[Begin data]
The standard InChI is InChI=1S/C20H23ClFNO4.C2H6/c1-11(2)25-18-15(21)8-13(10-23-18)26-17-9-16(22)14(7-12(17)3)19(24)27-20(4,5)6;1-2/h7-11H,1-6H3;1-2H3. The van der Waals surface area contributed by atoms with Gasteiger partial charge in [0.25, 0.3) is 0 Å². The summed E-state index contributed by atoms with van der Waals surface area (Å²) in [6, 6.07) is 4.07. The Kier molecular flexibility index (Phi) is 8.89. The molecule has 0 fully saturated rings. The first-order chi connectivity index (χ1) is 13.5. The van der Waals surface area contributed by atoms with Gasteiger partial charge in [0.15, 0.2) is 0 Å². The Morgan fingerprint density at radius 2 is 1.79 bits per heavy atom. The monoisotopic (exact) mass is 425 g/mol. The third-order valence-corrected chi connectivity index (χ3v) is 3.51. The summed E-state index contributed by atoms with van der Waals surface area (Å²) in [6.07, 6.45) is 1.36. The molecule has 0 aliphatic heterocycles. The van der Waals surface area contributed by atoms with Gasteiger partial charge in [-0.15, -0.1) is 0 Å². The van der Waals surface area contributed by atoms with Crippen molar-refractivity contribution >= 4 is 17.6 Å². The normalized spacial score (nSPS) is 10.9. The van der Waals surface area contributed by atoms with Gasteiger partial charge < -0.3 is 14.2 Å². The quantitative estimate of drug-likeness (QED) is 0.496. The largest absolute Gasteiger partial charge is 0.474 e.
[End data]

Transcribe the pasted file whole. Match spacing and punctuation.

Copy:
The standard InChI is InChI=1S/C20H23ClFNO4.C2H6/c1-11(2)25-18-15(21)8-13(10-23-18)26-17-9-16(22)14(7-12(17)3)19(24)27-20(4,5)6;1-2/h7-11H,1-6H3;1-2H3. The van der Waals surface area contributed by atoms with Gasteiger partial charge in [0.25, 0.3) is 0 Å². The summed E-state index contributed by atoms with van der Waals surface area (Å²) in [6, 6.07) is 4.07. The Kier molecular flexibility index (Phi) is 8.89. The molecule has 0 fully saturated rings. The first-order chi connectivity index (χ1) is 13.5. The van der Waals surface area contributed by atoms with Gasteiger partial charge in [0.15, 0.2) is 0 Å². The Morgan fingerprint density at radius 2 is 1.79 bits per heavy atom. The monoisotopic (exact) mass is 425 g/mol. The third-order valence-corrected chi connectivity index (χ3v) is 3.51. The summed E-state index contributed by atoms with van der Waals surface area (Å²) in [6.07, 6.45) is 1.36. The molecule has 0 aliphatic heterocycles. The van der Waals surface area contributed by atoms with Gasteiger partial charge in [-0.15, -0.1) is 0 Å². The van der Waals surface area contributed by atoms with Crippen molar-refractivity contribution >= 4 is 17.6 Å². The normalized spacial score (nSPS) is 10.9. The van der Waals surface area contributed by atoms with Gasteiger partial charge < -0.3 is 14.2 Å². The quantitative estimate of drug-likeness (QED) is 0.496. The largest absolute Gasteiger partial charge is 0.474 e.